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Working in a Cross Cultural Team

Berry’s Model of Acculturation

Berry’s Model of Acculturation, also known as Berry’s Fourfold Model, is something that can be used for Cross Cultural Teams, despite not being created for Cross Cultural Teams. It consist of four separate boxes:

* Assimilation – Where someone from a different culture adopts the cultural norm of the county/region that they have moved to (Cohen, 2011, 7).

* Integration – Where people adopt both the dominant culture and their original culture, combining the two at the same time (Cohen, 2011, 9).

* Separation – When someone rejects the dominant culture and keep their culture of origin instead (Cohen, 2011, 10).

* Marginalization – When someone rejects both their original culture and the cultural norm (Cohen, 2011, 11).

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However, this model does have major faults. For example, it doesn’t consider the fact that someone from a different culture might not adopt the cultural norm, might choose to reject their original culture and might choose a completely different culture. There is no section on the model above for this, therefore making the model potentially obsolete.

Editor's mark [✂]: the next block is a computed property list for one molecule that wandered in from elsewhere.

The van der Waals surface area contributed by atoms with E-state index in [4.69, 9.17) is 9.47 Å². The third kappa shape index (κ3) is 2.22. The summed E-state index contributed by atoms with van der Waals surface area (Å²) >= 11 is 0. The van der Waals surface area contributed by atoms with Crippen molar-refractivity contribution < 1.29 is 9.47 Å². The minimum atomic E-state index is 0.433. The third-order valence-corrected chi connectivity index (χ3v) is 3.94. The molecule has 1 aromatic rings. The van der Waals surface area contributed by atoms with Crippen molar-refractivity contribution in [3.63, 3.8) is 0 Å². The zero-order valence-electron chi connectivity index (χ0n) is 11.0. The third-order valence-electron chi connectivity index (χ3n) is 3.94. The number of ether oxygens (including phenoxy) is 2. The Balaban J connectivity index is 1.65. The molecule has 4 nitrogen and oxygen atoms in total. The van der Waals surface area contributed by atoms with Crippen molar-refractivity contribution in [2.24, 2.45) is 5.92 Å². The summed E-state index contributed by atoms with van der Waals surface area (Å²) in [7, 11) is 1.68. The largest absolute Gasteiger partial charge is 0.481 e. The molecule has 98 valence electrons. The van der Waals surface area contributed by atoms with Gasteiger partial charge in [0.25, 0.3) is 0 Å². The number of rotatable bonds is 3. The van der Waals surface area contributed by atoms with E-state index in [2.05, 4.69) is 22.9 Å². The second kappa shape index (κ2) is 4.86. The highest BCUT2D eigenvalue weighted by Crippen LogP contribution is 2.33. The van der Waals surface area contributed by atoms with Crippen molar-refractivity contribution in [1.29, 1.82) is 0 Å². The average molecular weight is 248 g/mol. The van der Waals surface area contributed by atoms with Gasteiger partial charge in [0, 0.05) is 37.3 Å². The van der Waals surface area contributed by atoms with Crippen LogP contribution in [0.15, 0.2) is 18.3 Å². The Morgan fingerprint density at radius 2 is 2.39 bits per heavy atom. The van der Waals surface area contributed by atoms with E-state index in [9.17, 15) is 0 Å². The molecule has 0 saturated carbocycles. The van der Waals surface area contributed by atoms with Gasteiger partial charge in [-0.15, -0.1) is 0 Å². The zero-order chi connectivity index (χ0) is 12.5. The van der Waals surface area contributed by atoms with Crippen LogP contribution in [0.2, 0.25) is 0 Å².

There is another major fault too as, once in one of the sections in the model, you’re not meant to be able to move to another of the sections. It doesn’t take into consideration the fact that, while someone may want to reject a specific culture, they may want to adapt to that culture later on. They also might be in the process of rejecting a specific culture they belonged to before while adapting to a new or different culture. Therefore the model needs to be completely redesigned to allow movement. Instead of using boxes for the four separate sections, a Venn diagram could be used instead. This would solve the problem of transaction in between the different sections, something that is a problem with the original model. Below is what Berry’s Model of Acculturation if it were a Venn diagram.

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